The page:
US 6055281 A Abstract A digital communications DQPSK passband detector having a matched filter, a differential decoder, and a slicer that use elementary circuit components. In the matched filter, recovered carrier reference signals are fed along with the received signal to a pair of XNOR gates. This arrangement effectively results in a multiplication operation without any complex circuit elements. The outputs of the XNOR gates control the direction of counting of a pair of binary counters that generate correlated values of the I and Q components in the received signal. Thus, the integrate/dump circuits of a conventional matched filter are replaced with simpler digital counters. A digital differential decoder to extract the phase difference information between two consecutive received symbols is built from a network of delay elements, multipliers, and adders to recover the phase data. The digital differential decoder produces a digital complex-signal output that can be quantized in a digital slicer to decode the plurality of binary bits transmitted through the data symbols. All these operations are performed on digital signals with basic digital circuit elements, thus resulting in a repeatable robust receiver design without complex hardware components.
Claims(23) 1. In a communication receiver, a digital symbol detector for detection of PSK symbols in a limited passband received signal, said digital symbol detector comprising:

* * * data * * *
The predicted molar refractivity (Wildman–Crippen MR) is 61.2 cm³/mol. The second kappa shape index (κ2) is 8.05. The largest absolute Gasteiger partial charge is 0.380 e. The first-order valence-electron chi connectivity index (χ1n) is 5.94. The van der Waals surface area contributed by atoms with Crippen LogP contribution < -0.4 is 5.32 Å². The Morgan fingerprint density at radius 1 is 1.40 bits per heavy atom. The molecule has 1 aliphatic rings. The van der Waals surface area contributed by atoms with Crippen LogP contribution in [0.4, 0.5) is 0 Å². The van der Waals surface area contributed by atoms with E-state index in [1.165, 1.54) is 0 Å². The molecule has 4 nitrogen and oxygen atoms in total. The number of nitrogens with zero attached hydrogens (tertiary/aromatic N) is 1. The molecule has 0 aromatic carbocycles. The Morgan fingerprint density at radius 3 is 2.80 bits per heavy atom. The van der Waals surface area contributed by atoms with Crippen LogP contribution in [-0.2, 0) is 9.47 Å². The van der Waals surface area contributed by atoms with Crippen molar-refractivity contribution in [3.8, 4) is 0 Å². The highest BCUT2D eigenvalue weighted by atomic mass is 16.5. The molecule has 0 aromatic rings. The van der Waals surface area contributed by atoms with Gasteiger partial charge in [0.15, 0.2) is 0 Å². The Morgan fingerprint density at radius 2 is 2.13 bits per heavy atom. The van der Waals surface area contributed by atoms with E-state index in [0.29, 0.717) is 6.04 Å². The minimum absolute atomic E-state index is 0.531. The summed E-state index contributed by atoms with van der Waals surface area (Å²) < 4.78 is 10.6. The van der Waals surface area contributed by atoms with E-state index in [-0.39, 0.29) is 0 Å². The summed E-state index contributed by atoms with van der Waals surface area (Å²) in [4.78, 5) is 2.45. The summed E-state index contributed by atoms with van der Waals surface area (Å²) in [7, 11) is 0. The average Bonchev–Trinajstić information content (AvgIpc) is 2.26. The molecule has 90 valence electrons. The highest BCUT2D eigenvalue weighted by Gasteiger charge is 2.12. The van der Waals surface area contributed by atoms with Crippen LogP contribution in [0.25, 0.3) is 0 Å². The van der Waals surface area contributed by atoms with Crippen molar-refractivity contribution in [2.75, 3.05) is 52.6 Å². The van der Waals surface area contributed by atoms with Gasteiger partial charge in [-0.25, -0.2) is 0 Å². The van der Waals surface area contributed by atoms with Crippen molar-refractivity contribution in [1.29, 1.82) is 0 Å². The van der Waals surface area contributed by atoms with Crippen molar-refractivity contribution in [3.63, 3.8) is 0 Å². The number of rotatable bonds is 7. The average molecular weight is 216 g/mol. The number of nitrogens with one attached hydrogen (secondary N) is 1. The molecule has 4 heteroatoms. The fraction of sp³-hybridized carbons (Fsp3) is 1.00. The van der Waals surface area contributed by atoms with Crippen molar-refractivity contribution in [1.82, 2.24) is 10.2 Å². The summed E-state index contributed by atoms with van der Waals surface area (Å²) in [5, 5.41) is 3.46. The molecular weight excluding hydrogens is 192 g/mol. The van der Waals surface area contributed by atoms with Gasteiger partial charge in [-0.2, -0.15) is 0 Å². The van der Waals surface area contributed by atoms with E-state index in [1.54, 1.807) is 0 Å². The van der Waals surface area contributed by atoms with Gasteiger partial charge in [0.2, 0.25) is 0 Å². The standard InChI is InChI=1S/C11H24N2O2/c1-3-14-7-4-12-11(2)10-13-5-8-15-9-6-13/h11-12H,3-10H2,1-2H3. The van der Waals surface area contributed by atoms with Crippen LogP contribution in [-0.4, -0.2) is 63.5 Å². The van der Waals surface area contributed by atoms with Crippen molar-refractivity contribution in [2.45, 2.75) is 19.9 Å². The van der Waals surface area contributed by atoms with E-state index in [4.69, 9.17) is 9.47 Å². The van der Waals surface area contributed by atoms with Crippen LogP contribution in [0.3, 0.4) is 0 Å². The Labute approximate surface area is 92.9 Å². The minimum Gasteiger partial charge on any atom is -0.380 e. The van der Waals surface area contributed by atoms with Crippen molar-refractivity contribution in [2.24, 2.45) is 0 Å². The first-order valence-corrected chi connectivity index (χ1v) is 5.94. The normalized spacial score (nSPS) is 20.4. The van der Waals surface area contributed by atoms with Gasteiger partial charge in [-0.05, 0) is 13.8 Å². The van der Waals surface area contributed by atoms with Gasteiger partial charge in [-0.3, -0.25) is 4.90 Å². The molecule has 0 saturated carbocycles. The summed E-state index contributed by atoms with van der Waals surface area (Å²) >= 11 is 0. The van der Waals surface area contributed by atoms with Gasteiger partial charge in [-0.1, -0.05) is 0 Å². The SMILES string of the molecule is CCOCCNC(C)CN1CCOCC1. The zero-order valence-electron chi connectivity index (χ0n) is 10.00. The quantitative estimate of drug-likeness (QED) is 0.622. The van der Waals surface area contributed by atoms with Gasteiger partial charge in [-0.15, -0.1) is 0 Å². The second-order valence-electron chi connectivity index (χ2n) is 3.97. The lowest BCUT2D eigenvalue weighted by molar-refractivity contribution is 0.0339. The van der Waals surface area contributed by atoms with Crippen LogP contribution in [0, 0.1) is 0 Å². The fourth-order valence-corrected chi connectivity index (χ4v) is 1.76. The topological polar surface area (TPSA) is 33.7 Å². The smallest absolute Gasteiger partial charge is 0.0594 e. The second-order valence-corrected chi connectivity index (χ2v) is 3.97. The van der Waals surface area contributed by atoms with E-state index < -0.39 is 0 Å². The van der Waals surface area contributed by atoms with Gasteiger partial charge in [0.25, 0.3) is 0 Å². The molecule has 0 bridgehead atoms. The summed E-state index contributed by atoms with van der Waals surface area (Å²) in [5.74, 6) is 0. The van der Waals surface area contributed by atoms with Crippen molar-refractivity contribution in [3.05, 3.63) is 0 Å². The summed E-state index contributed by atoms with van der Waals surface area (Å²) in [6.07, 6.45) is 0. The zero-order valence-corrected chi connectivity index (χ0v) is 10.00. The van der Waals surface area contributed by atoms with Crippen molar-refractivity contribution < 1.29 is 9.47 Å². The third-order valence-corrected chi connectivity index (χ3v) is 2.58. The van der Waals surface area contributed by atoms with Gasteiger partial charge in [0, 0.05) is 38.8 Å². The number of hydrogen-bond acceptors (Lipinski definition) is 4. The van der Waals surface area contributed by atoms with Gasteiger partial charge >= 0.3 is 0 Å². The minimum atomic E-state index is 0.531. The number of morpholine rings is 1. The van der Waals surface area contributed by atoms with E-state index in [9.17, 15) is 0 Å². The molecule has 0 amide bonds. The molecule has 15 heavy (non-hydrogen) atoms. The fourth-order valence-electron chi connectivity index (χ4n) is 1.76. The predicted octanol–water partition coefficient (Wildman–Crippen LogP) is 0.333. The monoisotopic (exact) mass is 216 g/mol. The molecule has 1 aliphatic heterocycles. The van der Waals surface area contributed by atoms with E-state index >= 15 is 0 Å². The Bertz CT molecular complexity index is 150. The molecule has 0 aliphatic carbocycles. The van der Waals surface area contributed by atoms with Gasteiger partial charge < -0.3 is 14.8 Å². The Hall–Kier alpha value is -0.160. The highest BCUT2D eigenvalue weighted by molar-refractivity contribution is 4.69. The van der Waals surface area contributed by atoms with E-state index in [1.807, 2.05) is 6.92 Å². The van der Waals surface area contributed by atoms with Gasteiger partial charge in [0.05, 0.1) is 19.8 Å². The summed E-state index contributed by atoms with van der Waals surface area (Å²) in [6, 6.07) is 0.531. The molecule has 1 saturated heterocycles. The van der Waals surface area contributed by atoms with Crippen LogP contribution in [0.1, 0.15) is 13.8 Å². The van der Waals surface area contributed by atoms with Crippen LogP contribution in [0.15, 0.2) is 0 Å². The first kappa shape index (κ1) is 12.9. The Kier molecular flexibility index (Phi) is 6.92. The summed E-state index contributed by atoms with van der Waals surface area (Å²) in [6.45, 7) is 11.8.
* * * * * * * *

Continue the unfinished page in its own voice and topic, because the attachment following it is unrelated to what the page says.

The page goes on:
a signal input node to receive said received signal, wherein said received signal is a complex binary digital signal representing the output of an amplitude limiter driven by a carrier modulated with a series of phase-shift keyed complex-valued transmitted data symbols, wherein said complex binary digital signal comprises an in-phase component and a quadrature-phase component, wherein each of said series of transmitted data symbols comprises an in-phase component and a quadrature-phase component, wherein said in-phase component represents a real part of a transmitted signal, and wherein said quadrature-phase component represents an imaginary part of the transmitted signal, an input node for a symbol clock; an input node for a bit clock; an input node for a binary signal representing an arithmetic sign of a recovered carrier; an input node for a binary signal representing an arithmetic sign of the recovered carrier phase-shifted by 90°; a digital matched filter coupled to said signal input node, to said symbol clock input nodes, and to said recovered carrier input nodes, wherein said digital matched filter samples said received signal and generates a first predetermined number of binary bits therefrom per symbol clock period, and wherein said first predetermined number of binary bits conveys an indication of a magnitude and a sign of a correlation between the received signal and each of said in-phase and said quadrature-phase components of the recovered complex carrier sampled during a portion of an interval of said symbol clock; a digital differential decoder coupled to said digital matched filter and to said said symbol clock input node, wherein said digital differential decoder receives said first predetermined number of binary bits and generates a second predetermined number of binary bits therefrom per symbol clock period, said second predetermined number of binary bits constituting a complex output indicating a phase difference between one of said series of transmitted data symbols and an immediately previous one of said series of transmitted data symbols, and wherein said complex output has a real component and an imaginary component; and a digital slicer coupled to said digital differential decoder and to said symbol clock input node and said bit clock input node, wherein said digital slicer performs a quantization of said second predetermined number of binary bits and recovers therefrom a pair of binary bits transmitted through said one of said series of transmitted data symbols. 2. The digital symbol detector as in claim 1, further comprising: